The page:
About 1,500 smokers participated in the study, and the prevalence of anxiety among these smokers was high — about one-third of them had at least one anxiety disorder in their lifetime. In the general population, about 16.6 percent of adults develop an anxiety disorder during their lifetime.
The smokers with a history of anxiety had a harder time quitting than smokers who didn't have a history of anxiety disorders, the study said.
Those with anxiety disorders who were able to quit had higher levels of nicotine dependence and withdrawal symptoms before quitting, compared with smokers who didn't have anxiety disorders. The anxious smokers also experienced more negative feelings on their quitting day than smokers without a history of anxiety, the study said.
Among the smokers in the study, 455 had a panic attack in the past, 199 had a social anxiety disorder and 99 had a generalized anxiety disorder.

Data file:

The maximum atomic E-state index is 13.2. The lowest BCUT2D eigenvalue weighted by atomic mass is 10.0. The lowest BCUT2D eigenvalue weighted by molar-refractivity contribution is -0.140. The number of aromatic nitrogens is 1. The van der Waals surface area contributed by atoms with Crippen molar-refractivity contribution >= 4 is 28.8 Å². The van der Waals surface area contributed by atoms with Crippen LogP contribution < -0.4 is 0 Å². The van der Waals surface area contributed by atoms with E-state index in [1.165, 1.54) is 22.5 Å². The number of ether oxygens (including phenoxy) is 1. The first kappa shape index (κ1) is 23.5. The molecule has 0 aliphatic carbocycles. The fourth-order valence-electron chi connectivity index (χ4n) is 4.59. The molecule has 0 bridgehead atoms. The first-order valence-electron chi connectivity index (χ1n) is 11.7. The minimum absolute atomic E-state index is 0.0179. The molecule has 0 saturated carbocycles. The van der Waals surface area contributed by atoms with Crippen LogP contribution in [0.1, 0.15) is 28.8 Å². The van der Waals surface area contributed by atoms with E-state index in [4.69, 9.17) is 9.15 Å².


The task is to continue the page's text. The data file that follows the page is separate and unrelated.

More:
Nicotine lozenges and patches — used alone or together — failed to help patients with an anxiety disorder quit smoking. But among the smokers who didn't use to have an anxiety disorder, these smoking-cessation aids helped them quit.
The smokers also took the drug bupropion (Zyban), a depression medication that can be used to help people stop smoking, but it did not help the smokers with a history of anxiety to quit smoking, either.
"Further research is needed to identify better counseling and medication treatments to help patients with anxiety disorders to quit smoking," study researcher Megan Piper said in a statement.
The findings suggest doctors should learn whether their patients have a history of anxiety disorders when helping them to quit smoking, the study said.
While anxiety medications alone haven't boosted cessation rates, Piper said she is planning further research to test other counseling and medications to help patients who have had anxiety to quit.
The study was published online Oct. 25 in the journal Addiction.